With the introduction and improvement of dry farming in the late nineteenth century, land previously considered worthless could suddenly be used. Land fever took hold of many prospective homesteaders, including Cecelia Weiss. Following the lead of her sister, in 1912 Cecelia filed for 320 acres of sagebrush in Iron County of southwestern Utah. With neighboring claims and most others in the region filed by men (only two of whom had wives), they quickly became known as “The Girls.” The two depended on one another and Cecelia recalled, “Without my sister’s companionship I think I would have deserted before the first season was half over.”
Upon acquiring her land, Cecelia hired out the building of a simple home. It was “not entirely weather-proof, but as it rarely rained in summer it afforded sufficient protection.” Cecelia was spared the “privilege of naming [her] residence.” It had scarcely been completed when a homesteader passed by, remarking that the “piano box” was finished and the “nickname clung to it ever since.”
In her accounts, Cecelia wrote, “my 320 acres do not support me — yet. I support them.” Establishing a home and a farm was no simple, or cheap, task. Cecelia returned to the city every winter, during the five month furlough allowed under homestead law, to earn the necessary funds to continue work in the summer. A Russian immigrant, she quipped that, unlike in her home country, “there are no relief commissions for girl homesteaders, and the Red Cross pays no attention to them.”
Together, the sisters worked on improvements for their land. There was no running water for miles, so they were dependent on a neighbor who could afford the expense of digging and establishing a well. Cecelia wrote, “Until I had to walk a mile and a half and carry every drop I had no conception of the value of water.” Out of necessity, “water conservation became a religion.” Putting up fences was “always one of the worst jobs of a homesteader.” When Cecelia and her sister first began digging post holes and setting the posts, they could only manage one in the morning and one in the evening, with their best effort and leaving them exhausted. Before long though, they increased to ten in the morning and ten more at night. Together, they set 600 posts and saved $75 that it would have cost to hire the work out.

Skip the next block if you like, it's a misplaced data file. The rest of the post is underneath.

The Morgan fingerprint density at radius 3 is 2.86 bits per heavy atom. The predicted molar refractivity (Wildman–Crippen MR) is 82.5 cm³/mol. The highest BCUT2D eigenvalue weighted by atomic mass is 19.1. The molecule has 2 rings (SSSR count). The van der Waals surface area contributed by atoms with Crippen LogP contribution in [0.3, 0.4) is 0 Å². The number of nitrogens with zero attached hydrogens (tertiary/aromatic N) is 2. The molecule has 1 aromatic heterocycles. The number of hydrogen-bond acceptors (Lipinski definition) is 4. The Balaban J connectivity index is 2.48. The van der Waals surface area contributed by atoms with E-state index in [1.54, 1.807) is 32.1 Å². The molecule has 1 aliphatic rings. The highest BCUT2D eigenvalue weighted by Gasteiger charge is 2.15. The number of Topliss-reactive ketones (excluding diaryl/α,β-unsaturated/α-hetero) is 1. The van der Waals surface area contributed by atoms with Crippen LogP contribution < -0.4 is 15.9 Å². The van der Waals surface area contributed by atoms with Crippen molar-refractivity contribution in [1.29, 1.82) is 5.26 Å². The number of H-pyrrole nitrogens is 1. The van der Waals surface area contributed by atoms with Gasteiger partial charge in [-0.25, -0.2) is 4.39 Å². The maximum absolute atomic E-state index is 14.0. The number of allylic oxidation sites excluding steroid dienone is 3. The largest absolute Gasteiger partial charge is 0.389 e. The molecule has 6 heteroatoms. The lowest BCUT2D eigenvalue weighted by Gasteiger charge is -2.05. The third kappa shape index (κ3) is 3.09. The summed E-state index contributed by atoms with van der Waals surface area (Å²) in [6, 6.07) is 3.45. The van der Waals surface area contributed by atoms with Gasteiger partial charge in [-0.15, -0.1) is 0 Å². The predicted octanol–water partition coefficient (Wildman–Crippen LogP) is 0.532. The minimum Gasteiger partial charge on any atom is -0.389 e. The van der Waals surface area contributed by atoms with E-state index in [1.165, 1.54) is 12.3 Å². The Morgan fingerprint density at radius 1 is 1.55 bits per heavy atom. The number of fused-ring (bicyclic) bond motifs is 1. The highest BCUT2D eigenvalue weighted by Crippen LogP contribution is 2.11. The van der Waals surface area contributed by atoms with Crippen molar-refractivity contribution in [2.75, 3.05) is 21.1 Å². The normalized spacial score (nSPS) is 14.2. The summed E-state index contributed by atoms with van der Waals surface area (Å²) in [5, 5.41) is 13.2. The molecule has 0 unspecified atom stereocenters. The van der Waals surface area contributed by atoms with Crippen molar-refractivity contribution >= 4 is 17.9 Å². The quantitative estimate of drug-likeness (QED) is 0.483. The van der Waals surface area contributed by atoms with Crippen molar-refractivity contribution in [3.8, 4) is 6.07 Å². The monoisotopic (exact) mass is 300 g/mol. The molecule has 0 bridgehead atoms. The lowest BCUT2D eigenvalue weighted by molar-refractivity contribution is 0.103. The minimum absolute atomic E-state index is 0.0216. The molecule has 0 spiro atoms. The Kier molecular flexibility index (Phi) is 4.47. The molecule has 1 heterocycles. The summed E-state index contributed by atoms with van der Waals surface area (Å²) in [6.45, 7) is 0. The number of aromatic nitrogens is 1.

To meet ownership requirements for the land, Cecelia needed to cultivate 40 acres. She paid cash for the heavy labor of clearing, plowing, seeding, and hauling. It was a helpful arrangement, but, worse than increasing her costs, it added to her “hours of leisure.” She despised the abundant spare time, writing, “I never knew how much time there is in the world, how it refuses to be prodded and hurried in its snaily crawl, until I contracted with Uncle Sam to spend seven consecutive months in the sagebrush, with the nearest neighbor almost out of sight and not sufficient work to make me forget the heat.”
Her garden became a “source of great delight.” The arid soil was not in great condition for growing, and she had to compete with rabbits and gophers, but what she was able to raise was a help. Food became less of an issue when a store was established in the nearby town, Beryl.
Even with her sister nearby, homesteading could be lonely. “In the sagebrush,” Cecelia commented, “It is not sufficient that [a young woman] should avoid evil itself; she must avoid the appearance of evil.” She records having to be careful that if a young man came to call, they would sit outside on “a hard wooden bench in the broiling sun” because it was not proper to invite him inside her one bedroom home alone. Cecelia felt “handicapped by the fear of gossip and scandal” that would “spring up overnight without provocation” in a place “where folks have nothing to do for recreation but scan the empty miles and sit and think about their neighbor.” A young girl like Cecelia, without the protection of a chaperon, made “the best material for such stories.”
Life was “not all thirst, desolation and dreariness” and, “in spite of everybody,” they made time to enjoy themselves. Cecelia found “many congenial friends” among the other settlers. Trips to call on neighbors, when managed, were all day affairs because “distances between homes [were] too great to be taken lightly” and to be travelled during midday heat. Parties “in the land of hope and thirst” were just as exciting and enjoyable as those in the city. They also often served additional practical purposes. When a big job or task was at hand, one might send for friends and neighbors to make light work of it. Food and festivities would take place after its completion.
In 1916, Cecelia received the title to her land. If she chose to sell, she could have made a neat profit of $2,200, but that was not what Cecelia wished for. She “would rather make a real farm out of the sagebrush tract.” While others saw the patent as an end goal, to her it only marked the beginning, a continuation of a dream. She wrote, “It has taken pluck to stick to the venture and see it through. There have been times when it has been very hard to stay, but I have never thought of quitting.” To develop a farm from raw land took “money, grit, perseverance, and self-denial,” but “in spite of drouth and loneliness, this plucky girl ‘won through.’”